Fitch puts Australian banks on negative watch

From Business Insider.

Fitch Ratings has revised its outlook on Australia’s banking for 2017 to negative from stable.

In its 2017 outlook report, the agency says the change reflects an increase in macroeconomic risks and pressure on profit growth.

The change follows Moody’s which in August last year changed the outlook for the banking system in Australia to negative from stable.

Profits at Australia’s banks are under pressure. The combined cash profits of the big four banks didn’t make last year’s record $30 billion.

Fitch now says Australia’s household debt is high and rising relative to disposable incomes, making borrowers sensitive to changes in the labour market and interest rates.

“Profit growth is likely to continue to slow in 2017, reflecting low interest rates, slow asset growth, competition for assets and deposits, higher funding costs, and a rise in loan-impairment charges,” Fitch says.

Fitch expects improvements in cost management to be offset by increased investment in technology.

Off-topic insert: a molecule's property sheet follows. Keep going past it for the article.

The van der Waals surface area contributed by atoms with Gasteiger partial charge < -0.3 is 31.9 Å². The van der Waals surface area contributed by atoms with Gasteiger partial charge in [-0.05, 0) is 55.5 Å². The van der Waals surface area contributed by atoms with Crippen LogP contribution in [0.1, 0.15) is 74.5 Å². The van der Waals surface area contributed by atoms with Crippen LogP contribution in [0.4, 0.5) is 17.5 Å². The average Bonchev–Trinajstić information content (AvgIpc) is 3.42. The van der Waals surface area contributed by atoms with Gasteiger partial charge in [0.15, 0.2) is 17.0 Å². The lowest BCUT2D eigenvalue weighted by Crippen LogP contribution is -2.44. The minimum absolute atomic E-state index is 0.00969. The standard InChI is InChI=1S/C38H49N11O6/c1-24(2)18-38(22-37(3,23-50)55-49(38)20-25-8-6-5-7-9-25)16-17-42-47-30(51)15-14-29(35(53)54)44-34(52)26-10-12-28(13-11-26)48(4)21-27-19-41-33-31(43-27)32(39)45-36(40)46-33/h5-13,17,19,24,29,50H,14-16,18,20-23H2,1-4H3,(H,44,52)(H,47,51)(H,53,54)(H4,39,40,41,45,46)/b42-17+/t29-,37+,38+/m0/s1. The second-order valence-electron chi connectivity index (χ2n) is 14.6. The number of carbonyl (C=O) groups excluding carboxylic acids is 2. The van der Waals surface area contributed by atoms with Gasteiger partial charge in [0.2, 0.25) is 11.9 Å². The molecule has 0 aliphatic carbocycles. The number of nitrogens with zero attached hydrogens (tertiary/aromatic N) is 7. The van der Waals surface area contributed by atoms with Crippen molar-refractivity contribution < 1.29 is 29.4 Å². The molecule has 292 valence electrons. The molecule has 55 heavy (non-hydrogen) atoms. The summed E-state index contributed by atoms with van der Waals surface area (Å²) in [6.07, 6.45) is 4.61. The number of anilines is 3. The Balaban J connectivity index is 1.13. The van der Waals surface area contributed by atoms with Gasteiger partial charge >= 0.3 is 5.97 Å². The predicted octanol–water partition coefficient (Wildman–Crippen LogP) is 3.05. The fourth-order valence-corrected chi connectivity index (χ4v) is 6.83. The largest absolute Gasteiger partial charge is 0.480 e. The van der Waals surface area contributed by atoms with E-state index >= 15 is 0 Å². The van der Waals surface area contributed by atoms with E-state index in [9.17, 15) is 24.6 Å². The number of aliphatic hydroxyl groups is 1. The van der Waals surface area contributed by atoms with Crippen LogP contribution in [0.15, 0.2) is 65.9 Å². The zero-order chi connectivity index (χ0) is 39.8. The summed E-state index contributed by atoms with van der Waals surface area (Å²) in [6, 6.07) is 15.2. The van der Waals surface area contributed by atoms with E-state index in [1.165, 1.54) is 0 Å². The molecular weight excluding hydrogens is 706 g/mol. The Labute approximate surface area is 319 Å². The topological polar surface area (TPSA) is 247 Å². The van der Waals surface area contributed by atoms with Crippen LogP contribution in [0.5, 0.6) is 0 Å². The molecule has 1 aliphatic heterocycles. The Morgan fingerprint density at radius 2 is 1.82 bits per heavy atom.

The agency says the ongoing rise in household debt and house-price growth heightens the banking system’s sensitivities to a sharp correction if labour market conditions and interest rates changed.

“In addition, a worse-than-expected slowdown in China’s growth would negatively impact Australia’s economy given the countries’ strong economic ties,” the agency says.

“These scenarios — although not our base case — could jeopardise the banks’ strong asset quality and profitability, and weaken capitalisation.

“A prolonged global funding market disruption could place significant pressure on the banks’ balance sheets despite the improvements in liquidity.”

Standard and Poor’s in July last last year placed Australia’s sovereign rating on credit watch negative from its previously stable outlook.

EU Covered Bond Liquidity Buffer Could Be Rating Positive

Fitch Ratings says the introduction of liquidity buffers as recommended by the European Banking Authority (EBA) could in some cases increase the difference between the Issuer Default Rating (IDR) and covered bond rating determined by Fitch.

The potential for rating upgrades would apply to legislative covered bonds secured by standard assets such as mortgages and public sector exposures issued in jurisdictions with no mandatory liquidity protection such as Austria, Slovakia and Spain.

The proposed liquidity buffer forms part of step one of the EBA’s three-step recommendations on harmonisation of covered bonds frameworks in the European Union, published in December. Step one aims to provide a definition of covered bonds for regulatory recognition.